I actually don't begrudge President Obama his vanilla custard with hot fudge.

But certainly the time for voting "present" and golden mean fence-straddling is over. Is he hearing “The Voice of Iran“? The world is looking to leadership. Take a firm stand, Mr. President; and Happy Father's Day!



Cross-posted at Flopping Aces

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Sunday Funnies


More Sunday Funnies at Flopping Aces

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Saturday, June 20, 2009

Do you hear the people?

A protester shows a victory sign and white rose as people protest in front of the Iranian embassy in Brussels, Saturday, June 20, 2009. People gather to express their solidarity with opposition supporters in Iran who risk confrontation with police if they take to the streets in their country.
AP Photo


Her name was Neda. It means the 'voice' or the 'call' in Farsi.

~~~


Neda is now the Voice of Iran.


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Friday, June 19, 2009

A Sycophant Press and a Thin-Skin President


President Barack Obama closes his pen after he signs a Presidential Memorandum regarding federal benefits and non-discrimination while in the Oval Office of the White House, June 17, 2009. Standing L-R are: Vice President Joseph Biden, U.S. Rep. Barney Frank (Mass), U.S. Sen. Joe Lieberman (Conn), U.S. Rep. Tammy Baldwin (Wisc), and gay rights activist Frank Kameny.
REUTERS/Larry Downing


I just -- I want to end by saying a few words about the men and women in this room whose job it is to inform the public and pursue the truth. You know, we meet tonight at a moment of extraordinary challenge for this nation and for the world, but it's also a time of real hardship for the field of journalism. And like so many other businesses in this global age, you've seen sweeping changes and technology and communications that lead to a sense of uncertainty and anxiety about what the future will hold.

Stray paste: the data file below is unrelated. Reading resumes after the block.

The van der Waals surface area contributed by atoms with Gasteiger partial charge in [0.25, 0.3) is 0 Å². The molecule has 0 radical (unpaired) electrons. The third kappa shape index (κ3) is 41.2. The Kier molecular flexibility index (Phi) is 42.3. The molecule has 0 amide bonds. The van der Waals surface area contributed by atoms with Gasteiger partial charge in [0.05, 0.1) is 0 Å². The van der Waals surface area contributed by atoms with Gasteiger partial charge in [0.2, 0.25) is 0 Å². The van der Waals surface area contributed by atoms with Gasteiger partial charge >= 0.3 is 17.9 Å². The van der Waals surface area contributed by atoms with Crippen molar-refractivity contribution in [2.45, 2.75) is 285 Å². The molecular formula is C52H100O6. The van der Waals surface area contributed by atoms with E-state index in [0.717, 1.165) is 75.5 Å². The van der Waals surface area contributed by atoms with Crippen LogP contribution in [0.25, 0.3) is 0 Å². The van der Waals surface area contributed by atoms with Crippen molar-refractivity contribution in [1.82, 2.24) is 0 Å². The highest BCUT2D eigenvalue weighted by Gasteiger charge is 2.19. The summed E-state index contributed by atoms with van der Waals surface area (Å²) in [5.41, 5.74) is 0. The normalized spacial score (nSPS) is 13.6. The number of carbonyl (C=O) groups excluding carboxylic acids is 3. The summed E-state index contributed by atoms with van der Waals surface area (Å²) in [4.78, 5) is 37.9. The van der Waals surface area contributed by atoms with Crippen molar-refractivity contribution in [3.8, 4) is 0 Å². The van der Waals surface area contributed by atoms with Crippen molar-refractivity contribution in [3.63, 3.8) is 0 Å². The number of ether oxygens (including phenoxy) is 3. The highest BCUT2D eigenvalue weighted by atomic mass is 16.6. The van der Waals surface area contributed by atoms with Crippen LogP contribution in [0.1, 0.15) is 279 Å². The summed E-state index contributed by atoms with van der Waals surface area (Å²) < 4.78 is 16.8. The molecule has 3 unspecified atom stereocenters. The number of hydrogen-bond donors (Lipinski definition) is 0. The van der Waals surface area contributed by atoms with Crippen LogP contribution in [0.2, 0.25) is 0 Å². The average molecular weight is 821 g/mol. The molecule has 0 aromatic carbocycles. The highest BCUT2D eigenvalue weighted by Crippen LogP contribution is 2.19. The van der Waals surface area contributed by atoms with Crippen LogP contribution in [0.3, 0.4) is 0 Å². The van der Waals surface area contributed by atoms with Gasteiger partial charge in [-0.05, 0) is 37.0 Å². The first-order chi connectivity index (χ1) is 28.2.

Across the country, there are extraordinary, hardworking journalists who have lost their jobs in recent days, recent weeks, recent months. And I know that each newspaper and media outlet is wrestling with how to respond to these changes, and some are struggling simply to stay open. And it won't be easy. Not every ending will be a happy one.

But it's also true that your ultimate success as an industry is essential to the success of our democracy. It's what makes this thing work. You know, Thomas Jefferson once said that if he had the choice between a government without newspapers, or newspapers without a government, he would not hesitate to choose the latter.

Clearly, Thomas Jefferson never had cable news to contend with -- (laughter) -- but his central point remains: A government without newspapers, a government without a tough and vibrant media of all sorts, is not an option for the United States of America. (Applause.)

So I may not -- I may not agree with everything you write or report. I may even complain, or more likely Gibbs will complain, from time to time about how you do your jobs, but I do so with the knowledge that when you are at your best, then you help me be at my best. You help all of us who serve at the pleasure of the American people do our jobs better by holding us accountable, by demanding honesty, by preventing us from taking shortcuts and falling into easy political games that people are so desperately weary of.